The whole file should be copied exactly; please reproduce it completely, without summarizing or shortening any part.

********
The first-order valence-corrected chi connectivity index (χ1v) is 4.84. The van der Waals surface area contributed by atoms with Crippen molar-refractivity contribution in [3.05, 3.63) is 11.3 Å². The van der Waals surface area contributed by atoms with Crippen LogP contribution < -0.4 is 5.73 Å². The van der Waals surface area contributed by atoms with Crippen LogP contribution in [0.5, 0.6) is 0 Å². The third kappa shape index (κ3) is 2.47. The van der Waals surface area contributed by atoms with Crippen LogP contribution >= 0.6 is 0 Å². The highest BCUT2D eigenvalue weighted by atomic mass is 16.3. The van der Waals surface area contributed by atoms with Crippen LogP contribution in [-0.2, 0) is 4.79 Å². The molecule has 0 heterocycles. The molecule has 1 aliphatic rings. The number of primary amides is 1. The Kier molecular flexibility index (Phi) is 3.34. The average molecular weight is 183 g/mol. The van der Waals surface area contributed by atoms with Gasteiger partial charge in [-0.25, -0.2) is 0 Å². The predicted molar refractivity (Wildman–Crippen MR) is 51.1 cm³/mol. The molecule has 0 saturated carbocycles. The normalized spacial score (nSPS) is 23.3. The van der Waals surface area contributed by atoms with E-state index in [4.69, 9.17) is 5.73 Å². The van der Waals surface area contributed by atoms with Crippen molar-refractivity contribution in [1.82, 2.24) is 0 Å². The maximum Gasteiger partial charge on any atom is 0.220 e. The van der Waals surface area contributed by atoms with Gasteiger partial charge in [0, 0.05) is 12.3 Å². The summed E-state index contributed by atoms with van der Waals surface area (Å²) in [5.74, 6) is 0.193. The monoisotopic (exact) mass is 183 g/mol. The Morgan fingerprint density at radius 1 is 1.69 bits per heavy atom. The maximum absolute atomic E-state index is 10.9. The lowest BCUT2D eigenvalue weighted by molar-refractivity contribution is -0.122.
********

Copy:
The first-order valence-corrected chi connectivity index (χ1v) is 4.84. The van der Waals surface area contributed by atoms with Crippen molar-refractivity contribution in [3.05, 3.63) is 11.3 Å². The van der Waals surface area contributed by atoms with Crippen LogP contribution < -0.4 is 5.73 Å². The van der Waals surface area contributed by atoms with Crippen LogP contribution in [0.5, 0.6) is 0 Å². The third kappa shape index (κ3) is 2.47. The van der Waals surface area contributed by atoms with Crippen LogP contribution >= 0.6 is 0 Å². The highest BCUT2D eigenvalue weighted by atomic mass is 16.3. The van der Waals surface area contributed by atoms with Crippen LogP contribution in [-0.2, 0) is 4.79 Å². The molecule has 0 heterocycles. The molecule has 1 aliphatic rings. The number of primary amides is 1. The Kier molecular flexibility index (Phi) is 3.34. The average molecular weight is 183 g/mol. The van der Waals surface area contributed by atoms with Gasteiger partial charge in [-0.25, -0.2) is 0 Å². The predicted molar refractivity (Wildman–Crippen MR) is 51.1 cm³/mol. The molecule has 0 saturated carbocycles. The normalized spacial score (nSPS) is 23.3. The van der Waals surface area contributed by atoms with E-state index in [4.69, 9.17) is 5.73 Å². The van der Waals surface area contributed by atoms with Crippen molar-refractivity contribution in [1.82, 2.24) is 0 Å². The maximum Gasteiger partial charge on any atom is 0.220 e. The van der Waals surface area contributed by atoms with Gasteiger partial charge in [0, 0.05) is 12.3 Å². The summed E-state index contributed by atoms with van der Waals surface area (Å²) in [5.74, 6) is 0.193. The monoisotopic (exact) mass is 183 g/mol. The Morgan fingerprint density at radius 1 is 1.69 bits per heavy atom. The maximum absolute atomic E-state index is 10.9. The lowest BCUT2D eigenvalue weighted by molar-refractivity contribution is -0.122.